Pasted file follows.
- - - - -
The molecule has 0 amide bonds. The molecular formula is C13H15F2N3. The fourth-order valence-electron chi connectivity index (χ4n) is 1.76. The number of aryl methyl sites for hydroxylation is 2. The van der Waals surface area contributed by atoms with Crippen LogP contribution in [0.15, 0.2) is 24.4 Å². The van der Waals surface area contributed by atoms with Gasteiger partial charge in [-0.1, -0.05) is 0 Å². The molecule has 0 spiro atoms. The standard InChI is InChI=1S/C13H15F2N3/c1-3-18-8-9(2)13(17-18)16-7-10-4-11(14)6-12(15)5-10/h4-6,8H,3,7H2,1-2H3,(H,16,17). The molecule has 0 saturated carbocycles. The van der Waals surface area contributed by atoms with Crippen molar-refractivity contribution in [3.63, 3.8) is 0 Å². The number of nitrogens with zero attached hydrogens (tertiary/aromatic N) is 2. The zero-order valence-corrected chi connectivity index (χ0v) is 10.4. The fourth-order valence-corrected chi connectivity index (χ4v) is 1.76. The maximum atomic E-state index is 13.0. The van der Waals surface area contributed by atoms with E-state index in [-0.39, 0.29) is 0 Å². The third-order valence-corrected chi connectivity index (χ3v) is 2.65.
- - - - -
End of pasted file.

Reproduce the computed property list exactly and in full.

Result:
The molecule has 0 amide bonds. The molecular formula is C13H15F2N3. The fourth-order valence-electron chi connectivity index (χ4n) is 1.76. The number of aryl methyl sites for hydroxylation is 2. The van der Waals surface area contributed by atoms with Crippen LogP contribution in [0.15, 0.2) is 24.4 Å². The van der Waals surface area contributed by atoms with Gasteiger partial charge in [-0.1, -0.05) is 0 Å². The molecule has 0 spiro atoms. The standard InChI is InChI=1S/C13H15F2N3/c1-3-18-8-9(2)13(17-18)16-7-10-4-11(14)6-12(15)5-10/h4-6,8H,3,7H2,1-2H3,(H,16,17). The molecule has 0 saturated carbocycles. The van der Waals surface area contributed by atoms with Crippen molar-refractivity contribution in [3.63, 3.8) is 0 Å². The number of nitrogens with zero attached hydrogens (tertiary/aromatic N) is 2. The zero-order valence-corrected chi connectivity index (χ0v) is 10.4. The fourth-order valence-corrected chi connectivity index (χ4v) is 1.76. The maximum atomic E-state index is 13.0. The van der Waals surface area contributed by atoms with E-state index in [-0.39, 0.29) is 0 Å². The third-order valence-corrected chi connectivity index (χ3v) is 2.65.